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Roman Empire Timeline and Roman Invasion of Britain

Period: The Monarchy, 753 BC to 509 BC
Political and military events
Cultural and other events
753 Foundation of Rome
616-579 Tarquinius Priscus c.600

Iron Age huts on Palatine hill
Forum area drained

Earliest Latin inscriptions Capitoline temple built

579-543 Servius Tullius


Tarquinius Superbus
509 Expulsion of the Kings More temples built
494 Plebeians struggle with patricians for rights First law code: Twelve Tables
450 City wall built Romanisation of Italy
390 Rome sacked by Gauls
378 Appian Way built
338 Extension of Roman citizenship 312 Coinage begins
278 End of struggle with patricians c280 First gladiatorial games
272 Rome wins control of whole of Italy Hellenisation of Roman society; comedies of Plautus and Terence; poetry of Ennius
264-241 First Punic War (against Carthage): Rome wins Sicily
218-201 Second Punic War: Hannibal defeated; 206 Spain becomes two Roman provinces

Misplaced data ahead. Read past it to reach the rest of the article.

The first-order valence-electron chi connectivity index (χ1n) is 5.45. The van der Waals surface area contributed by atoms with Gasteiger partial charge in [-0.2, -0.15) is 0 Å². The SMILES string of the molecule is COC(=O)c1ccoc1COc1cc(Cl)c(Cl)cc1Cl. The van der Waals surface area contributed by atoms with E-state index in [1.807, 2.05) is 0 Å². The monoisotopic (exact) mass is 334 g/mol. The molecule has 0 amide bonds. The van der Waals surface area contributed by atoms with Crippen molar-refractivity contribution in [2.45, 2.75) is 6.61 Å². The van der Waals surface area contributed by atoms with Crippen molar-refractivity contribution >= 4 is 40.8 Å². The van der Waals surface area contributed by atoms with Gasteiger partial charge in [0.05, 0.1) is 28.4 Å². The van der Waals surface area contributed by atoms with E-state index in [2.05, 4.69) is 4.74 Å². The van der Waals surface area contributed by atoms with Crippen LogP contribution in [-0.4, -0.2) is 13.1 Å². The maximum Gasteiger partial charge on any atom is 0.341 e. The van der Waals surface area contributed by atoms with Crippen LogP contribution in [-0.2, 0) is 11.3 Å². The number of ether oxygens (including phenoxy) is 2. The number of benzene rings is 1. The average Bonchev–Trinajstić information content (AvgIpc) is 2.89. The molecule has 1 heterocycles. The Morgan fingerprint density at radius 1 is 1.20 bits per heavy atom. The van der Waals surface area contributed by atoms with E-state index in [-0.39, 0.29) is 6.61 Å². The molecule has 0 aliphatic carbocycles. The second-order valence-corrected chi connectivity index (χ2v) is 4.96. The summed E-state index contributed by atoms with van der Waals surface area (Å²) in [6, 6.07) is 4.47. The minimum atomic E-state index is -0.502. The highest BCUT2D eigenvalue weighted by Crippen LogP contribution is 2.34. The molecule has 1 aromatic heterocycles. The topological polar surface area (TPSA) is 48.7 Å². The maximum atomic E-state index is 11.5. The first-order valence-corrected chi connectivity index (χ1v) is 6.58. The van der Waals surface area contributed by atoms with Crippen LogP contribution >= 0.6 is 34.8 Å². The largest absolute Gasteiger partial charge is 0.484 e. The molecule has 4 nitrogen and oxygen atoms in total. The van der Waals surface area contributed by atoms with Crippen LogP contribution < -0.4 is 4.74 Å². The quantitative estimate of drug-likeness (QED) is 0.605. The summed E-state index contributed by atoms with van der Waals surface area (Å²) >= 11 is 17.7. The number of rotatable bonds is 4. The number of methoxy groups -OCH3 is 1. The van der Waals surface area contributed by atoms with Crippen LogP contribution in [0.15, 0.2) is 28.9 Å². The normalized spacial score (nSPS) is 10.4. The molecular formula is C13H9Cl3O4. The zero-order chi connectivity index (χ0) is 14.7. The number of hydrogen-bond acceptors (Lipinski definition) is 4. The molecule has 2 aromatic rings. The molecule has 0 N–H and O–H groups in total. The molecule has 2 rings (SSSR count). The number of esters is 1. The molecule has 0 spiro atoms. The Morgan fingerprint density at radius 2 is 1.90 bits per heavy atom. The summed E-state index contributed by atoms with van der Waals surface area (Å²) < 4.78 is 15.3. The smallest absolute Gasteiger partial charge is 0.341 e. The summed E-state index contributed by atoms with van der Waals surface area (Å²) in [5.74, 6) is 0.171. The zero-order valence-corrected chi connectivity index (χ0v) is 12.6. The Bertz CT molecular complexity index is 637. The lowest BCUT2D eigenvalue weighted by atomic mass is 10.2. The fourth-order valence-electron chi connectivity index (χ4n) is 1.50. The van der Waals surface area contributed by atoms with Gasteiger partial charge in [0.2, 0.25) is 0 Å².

214-167 Macedonian Wars
197-133 Wars in Spain
149-146 Third Punic War: Carthage destroyed, Africa becomes Roman province
148 Macedonia becomes Roman province  
133 Asia becomes Roman province; land reforms of Tiberius Gracchus

Laws of Gaius Gracchu

113-101 War against Cimbri
107-86 Seven consulships of Marius; 104 army reform
91-87 Social War; Roman citizenship extended to all Italy
88-85 First Mithridatic War
82-81 Dictatorship of Sulla: proscriptions, reforms; rise of Pompey
73-71 Revolt of Spartacus
Third Mithridatic War
63 Consulship of Cicero; conspiracy of Catiline
60 'First triumvirate' (Pompey, Caesar, Crassus)
58-50 Caesar conquers Gaul; 55, 54 expeditions to Britain

Speeches, treatises and letters of Cicero; poetry of Catullus and Lucretius; histories of Caesar; 55 Pompey's theatre


49-45 Caesar wins civil war against Pompey and republicans
44 Caesar dictator for life; assassinated 46 Caesar's forum
43 'Second triumvirate' (Antony, Octavian, Lepidus); proscriptions, murder of Cicero c39 Histories of Sallust